. That means that from these 40 elements, we are predicting tomorrow’s value. Then we will use this predicted value, we will append it, and then based on 39 values plus tomorrow’s predicted value we will predict the value in two days from today.

Next, we are defining a sequence. So, we will convert predictions into a` torch. FloatTensor`

by taking the last window size elements. Then, we will exclude gradients to perform calculations. We will set `model.hidden`

layers to zeros, and then we will calculate the predictions – `preds`

. That is, to the predictions, we will append the values that we obtained from our model when our input is the seq array. Then, with the function `.item()`

we will actually take these elements that will be appended into the prediction. So, because the output of the `myLSTM`

model is one we will append 40 numbers, from 40 iterations to predictions.

Once this loop is finished we will calculate the criterion on the last 40 predicted values-`preds[-window_size, :],`

and `y[760:]`

. So, basically, `y`

here are the last 40 elements of the whole input sequence, that is, the test set.

So, we had 10 epochs. After each epoch, we will plot the predictions. We can see that the more we train more this part will look and resemble the sine wave. So, in the end, it will look as follows.

```
plt.figure(figsize=(12,4))
plt.xlim(700, 801)
plt.grid(True)
plt.plot(y.numpy())
plt.plot(range(760,800), preds[window_size:])
plt.show()
```

So, we see that it’s not perfect, but we do have a very reasonable approximation of what should be coming after the end of a training part.

Finally, we would be willing to see how in an *unknown future *our predictions will behave. So, in reality, this means that we need to figure out whether today we should buy or sell Bitcoins. That is, if our model is accurate, we should trust it, and potentially in two or three days, we can estimate the unknown price. Of course, there’s too much volatility in Bitcoin data and I do not advise that you rely on such models to predict the Bitcoin data. However, if you’re working on something where there is not that much volatility present, then you should go for it!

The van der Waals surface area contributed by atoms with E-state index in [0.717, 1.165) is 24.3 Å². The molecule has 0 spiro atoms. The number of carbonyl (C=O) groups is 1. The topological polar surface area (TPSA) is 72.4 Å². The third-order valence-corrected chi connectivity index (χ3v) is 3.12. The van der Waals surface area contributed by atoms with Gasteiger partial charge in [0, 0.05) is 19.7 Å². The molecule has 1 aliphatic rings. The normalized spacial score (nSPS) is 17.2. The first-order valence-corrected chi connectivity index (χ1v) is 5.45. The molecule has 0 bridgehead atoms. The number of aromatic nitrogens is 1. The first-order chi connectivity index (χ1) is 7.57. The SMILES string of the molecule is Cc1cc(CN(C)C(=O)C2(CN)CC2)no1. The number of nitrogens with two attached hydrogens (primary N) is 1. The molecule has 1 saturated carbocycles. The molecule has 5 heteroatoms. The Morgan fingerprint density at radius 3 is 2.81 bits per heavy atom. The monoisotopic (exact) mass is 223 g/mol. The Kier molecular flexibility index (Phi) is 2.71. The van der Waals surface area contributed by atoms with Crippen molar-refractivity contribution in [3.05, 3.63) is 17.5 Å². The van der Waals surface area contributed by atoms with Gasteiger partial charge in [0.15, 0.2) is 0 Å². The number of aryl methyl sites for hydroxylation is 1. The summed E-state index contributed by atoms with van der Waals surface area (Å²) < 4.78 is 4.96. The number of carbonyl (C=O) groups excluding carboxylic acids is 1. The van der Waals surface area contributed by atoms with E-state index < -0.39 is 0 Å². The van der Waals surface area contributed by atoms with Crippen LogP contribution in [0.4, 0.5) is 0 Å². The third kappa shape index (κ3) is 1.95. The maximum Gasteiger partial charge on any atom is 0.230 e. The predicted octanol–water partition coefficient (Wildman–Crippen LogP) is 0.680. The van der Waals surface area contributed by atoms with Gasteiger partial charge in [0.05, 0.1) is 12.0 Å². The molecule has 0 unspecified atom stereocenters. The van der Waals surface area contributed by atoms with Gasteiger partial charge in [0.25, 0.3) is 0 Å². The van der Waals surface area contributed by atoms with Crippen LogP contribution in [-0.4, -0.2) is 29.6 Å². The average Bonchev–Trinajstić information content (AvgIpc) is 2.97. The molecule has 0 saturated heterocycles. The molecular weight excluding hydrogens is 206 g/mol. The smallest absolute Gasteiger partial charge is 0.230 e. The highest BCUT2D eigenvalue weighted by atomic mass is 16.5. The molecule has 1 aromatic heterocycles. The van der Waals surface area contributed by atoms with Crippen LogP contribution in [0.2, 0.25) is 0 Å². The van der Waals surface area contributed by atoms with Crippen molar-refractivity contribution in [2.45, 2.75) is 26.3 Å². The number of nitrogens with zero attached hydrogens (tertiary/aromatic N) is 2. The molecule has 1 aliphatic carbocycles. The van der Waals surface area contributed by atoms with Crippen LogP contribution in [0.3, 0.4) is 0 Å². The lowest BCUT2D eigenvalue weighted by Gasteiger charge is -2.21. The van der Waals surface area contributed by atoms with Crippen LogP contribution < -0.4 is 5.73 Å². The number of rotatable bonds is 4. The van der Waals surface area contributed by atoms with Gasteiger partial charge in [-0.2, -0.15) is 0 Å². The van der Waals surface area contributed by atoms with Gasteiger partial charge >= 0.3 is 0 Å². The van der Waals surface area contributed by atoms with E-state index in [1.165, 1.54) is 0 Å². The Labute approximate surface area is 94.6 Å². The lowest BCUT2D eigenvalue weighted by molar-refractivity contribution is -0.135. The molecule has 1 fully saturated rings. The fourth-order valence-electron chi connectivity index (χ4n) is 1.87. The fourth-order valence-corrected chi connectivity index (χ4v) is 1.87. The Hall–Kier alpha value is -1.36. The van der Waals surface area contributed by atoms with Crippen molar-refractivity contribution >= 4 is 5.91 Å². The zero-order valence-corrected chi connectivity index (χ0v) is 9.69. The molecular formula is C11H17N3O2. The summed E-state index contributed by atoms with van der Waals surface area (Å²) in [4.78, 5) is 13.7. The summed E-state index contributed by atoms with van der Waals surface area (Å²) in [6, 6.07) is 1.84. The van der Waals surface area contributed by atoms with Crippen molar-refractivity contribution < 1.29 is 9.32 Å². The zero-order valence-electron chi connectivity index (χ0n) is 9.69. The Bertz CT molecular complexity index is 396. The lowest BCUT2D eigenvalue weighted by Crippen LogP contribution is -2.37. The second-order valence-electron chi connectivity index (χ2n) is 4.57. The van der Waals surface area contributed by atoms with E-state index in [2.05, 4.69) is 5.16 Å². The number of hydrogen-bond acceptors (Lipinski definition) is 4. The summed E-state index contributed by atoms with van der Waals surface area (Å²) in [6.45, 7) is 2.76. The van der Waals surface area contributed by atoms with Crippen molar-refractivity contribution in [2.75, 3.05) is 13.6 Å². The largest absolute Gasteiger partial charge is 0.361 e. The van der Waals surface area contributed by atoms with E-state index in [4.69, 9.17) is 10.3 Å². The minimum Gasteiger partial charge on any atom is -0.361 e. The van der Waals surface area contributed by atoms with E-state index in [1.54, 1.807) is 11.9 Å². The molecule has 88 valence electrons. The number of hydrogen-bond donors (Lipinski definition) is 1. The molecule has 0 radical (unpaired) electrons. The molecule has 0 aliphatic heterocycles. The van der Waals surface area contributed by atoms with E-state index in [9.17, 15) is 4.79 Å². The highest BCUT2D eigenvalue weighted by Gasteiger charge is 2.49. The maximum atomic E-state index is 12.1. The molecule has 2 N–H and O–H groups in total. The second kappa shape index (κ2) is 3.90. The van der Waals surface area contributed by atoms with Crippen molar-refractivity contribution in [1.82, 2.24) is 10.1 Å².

The code for this will be similar to the previous one. We take the last 40 elements that previously have been used for the testing. The way we are going to use them is by predicting the next 40 elements based on them. This simply means that we are predicting the *unknown future* using these 40 last elements.

```
preds = y[-window_size:].tolist()
for i in range(future):
seq = torch.FloatTensor(preds[-window_size:])
with torch.no_grad():
model.hidden = (torch.zeros(1,1,model.hidden_size),
torch.zeros(1,1,model.hidden_size))
preds.append(model(seq).item())
```

Now, we are going to print those predictions that are called *Forecast into the unknown future*. We will set the grid to `True`

. Here `y`

is a tensor and that means that we need to convert it to NumPy before plotting. In other words, now we will take the values from 760 to 799. We will use them to predict the following 40 numbers. They will correspond to the time instances from 800 till 839 (this is the *unknown future*, as we had a signal from 0 – 799)

Now, we can see the results, by plotting them.

```
plt.figure(figsize = (12,4))
plt.xlim(0,841)
plt.grid(True)
plt.plot(y.numpy())
plt.plot(range(800, 800+future), preds[window_size:])
```

This will be the output of the *unknown future*.

**Summary**

To summarize, we used a very simple toy example signal – a sine wave. It’s a deterministic signal and from that perspective, there is a really high chance that we can do a good job with our prediction. Here, we used the LSTM model and we managed to obtain very nice and accurate predictions.